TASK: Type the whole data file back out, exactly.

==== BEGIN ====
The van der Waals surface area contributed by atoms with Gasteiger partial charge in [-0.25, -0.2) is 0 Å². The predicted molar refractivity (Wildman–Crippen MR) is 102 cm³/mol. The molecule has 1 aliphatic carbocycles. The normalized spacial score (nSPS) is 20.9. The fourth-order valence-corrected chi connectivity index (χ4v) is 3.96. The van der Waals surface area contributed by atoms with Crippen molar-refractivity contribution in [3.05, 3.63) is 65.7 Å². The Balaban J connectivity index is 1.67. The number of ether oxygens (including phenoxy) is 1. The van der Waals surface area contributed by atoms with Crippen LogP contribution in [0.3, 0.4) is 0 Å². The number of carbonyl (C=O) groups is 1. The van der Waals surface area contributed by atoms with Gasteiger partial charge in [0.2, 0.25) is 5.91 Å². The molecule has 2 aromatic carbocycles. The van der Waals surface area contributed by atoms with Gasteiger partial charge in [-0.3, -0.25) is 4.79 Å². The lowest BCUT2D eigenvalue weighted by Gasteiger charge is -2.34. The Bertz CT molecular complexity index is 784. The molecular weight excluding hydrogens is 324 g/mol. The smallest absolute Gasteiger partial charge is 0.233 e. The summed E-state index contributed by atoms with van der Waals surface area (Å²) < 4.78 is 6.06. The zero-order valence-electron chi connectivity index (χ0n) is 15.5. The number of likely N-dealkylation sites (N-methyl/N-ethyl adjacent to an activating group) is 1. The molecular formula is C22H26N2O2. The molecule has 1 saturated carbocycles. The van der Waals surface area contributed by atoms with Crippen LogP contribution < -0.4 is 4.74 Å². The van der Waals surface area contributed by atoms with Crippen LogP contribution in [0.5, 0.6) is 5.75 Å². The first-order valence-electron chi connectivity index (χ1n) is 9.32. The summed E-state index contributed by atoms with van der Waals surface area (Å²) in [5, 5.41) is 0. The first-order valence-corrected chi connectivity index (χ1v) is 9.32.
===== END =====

The van der Waals surface area contributed by atoms with Gasteiger partial charge in [-0.25, -0.2) is 0 Å². The predicted molar refractivity (Wildman–Crippen MR) is 102 cm³/mol. The molecule has 1 aliphatic carbocycles. The normalized spacial score (nSPS) is 20.9. The fourth-order valence-corrected chi connectivity index (χ4v) is 3.96. The van der Waals surface area contributed by atoms with Crippen molar-refractivity contribution in [3.05, 3.63) is 65.7 Å². The Balaban J connectivity index is 1.67. The number of ether oxygens (including phenoxy) is 1. The van der Waals surface area contributed by atoms with Crippen LogP contribution in [0.3, 0.4) is 0 Å². The number of carbonyl (C=O) groups is 1. The van der Waals surface area contributed by atoms with Gasteiger partial charge in [0.2, 0.25) is 5.91 Å². The molecule has 2 aromatic carbocycles. The van der Waals surface area contributed by atoms with Gasteiger partial charge in [-0.3, -0.25) is 4.79 Å². The lowest BCUT2D eigenvalue weighted by Gasteiger charge is -2.34. The Bertz CT molecular complexity index is 784. The molecular weight excluding hydrogens is 324 g/mol. The smallest absolute Gasteiger partial charge is 0.233 e. The summed E-state index contributed by atoms with van der Waals surface area (Å²) < 4.78 is 6.06. The zero-order valence-electron chi connectivity index (χ0n) is 15.5. The number of likely N-dealkylation sites (N-methyl/N-ethyl adjacent to an activating group) is 1. The molecular formula is C22H26N2O2. The molecule has 1 saturated carbocycles. The van der Waals surface area contributed by atoms with Crippen LogP contribution < -0.4 is 4.74 Å². The van der Waals surface area contributed by atoms with Crippen LogP contribution in [0.5, 0.6) is 5.75 Å². The first-order valence-electron chi connectivity index (χ1n) is 9.32. The summed E-state index contributed by atoms with van der Waals surface area (Å²) in [5, 5.41) is 0. The first-order valence-corrected chi connectivity index (χ1v) is 9.32.